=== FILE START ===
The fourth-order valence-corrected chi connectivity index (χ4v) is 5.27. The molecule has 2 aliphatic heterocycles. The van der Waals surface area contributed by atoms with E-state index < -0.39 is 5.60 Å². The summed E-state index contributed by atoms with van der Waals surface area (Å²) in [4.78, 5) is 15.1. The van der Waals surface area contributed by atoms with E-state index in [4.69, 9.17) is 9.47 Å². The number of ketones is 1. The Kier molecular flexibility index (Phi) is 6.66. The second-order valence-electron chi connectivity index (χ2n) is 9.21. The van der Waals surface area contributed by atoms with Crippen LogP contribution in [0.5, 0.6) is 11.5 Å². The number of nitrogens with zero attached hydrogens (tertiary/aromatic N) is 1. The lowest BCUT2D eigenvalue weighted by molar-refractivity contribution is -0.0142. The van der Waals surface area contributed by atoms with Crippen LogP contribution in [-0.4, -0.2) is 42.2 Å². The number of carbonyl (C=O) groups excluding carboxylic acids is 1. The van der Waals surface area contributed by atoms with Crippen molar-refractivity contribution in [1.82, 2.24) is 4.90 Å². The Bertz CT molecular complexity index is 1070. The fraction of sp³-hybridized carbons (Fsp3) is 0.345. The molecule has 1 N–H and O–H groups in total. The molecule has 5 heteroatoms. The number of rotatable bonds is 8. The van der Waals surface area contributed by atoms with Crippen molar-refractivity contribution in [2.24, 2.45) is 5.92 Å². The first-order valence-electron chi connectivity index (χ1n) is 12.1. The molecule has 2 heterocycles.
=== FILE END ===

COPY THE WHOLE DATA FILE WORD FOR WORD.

The fourth-order valence-corrected chi connectivity index (χ4v) is 5.27. The molecule has 2 aliphatic heterocycles. The van der Waals surface area contributed by atoms with E-state index < -0.39 is 5.60 Å². The summed E-state index contributed by atoms with van der Waals surface area (Å²) in [4.78, 5) is 15.1. The van der Waals surface area contributed by atoms with E-state index in [4.69, 9.17) is 9.47 Å². The number of ketones is 1. The Kier molecular flexibility index (Phi) is 6.66. The second-order valence-electron chi connectivity index (χ2n) is 9.21. The van der Waals surface area contributed by atoms with Crippen LogP contribution in [0.5, 0.6) is 11.5 Å². The number of nitrogens with zero attached hydrogens (tertiary/aromatic N) is 1. The lowest BCUT2D eigenvalue weighted by molar-refractivity contribution is -0.0142. The van der Waals surface area contributed by atoms with Crippen LogP contribution in [-0.4, -0.2) is 42.2 Å². The number of carbonyl (C=O) groups excluding carboxylic acids is 1. The van der Waals surface area contributed by atoms with Crippen molar-refractivity contribution in [1.82, 2.24) is 4.90 Å². The Bertz CT molecular complexity index is 1070. The fraction of sp³-hybridized carbons (Fsp3) is 0.345. The molecule has 1 N–H and O–H groups in total. The molecule has 5 heteroatoms. The number of rotatable bonds is 8. The van der Waals surface area contributed by atoms with Crippen molar-refractivity contribution in [2.24, 2.45) is 5.92 Å². The first-order valence-electron chi connectivity index (χ1n) is 12.1. The molecule has 2 heterocycles.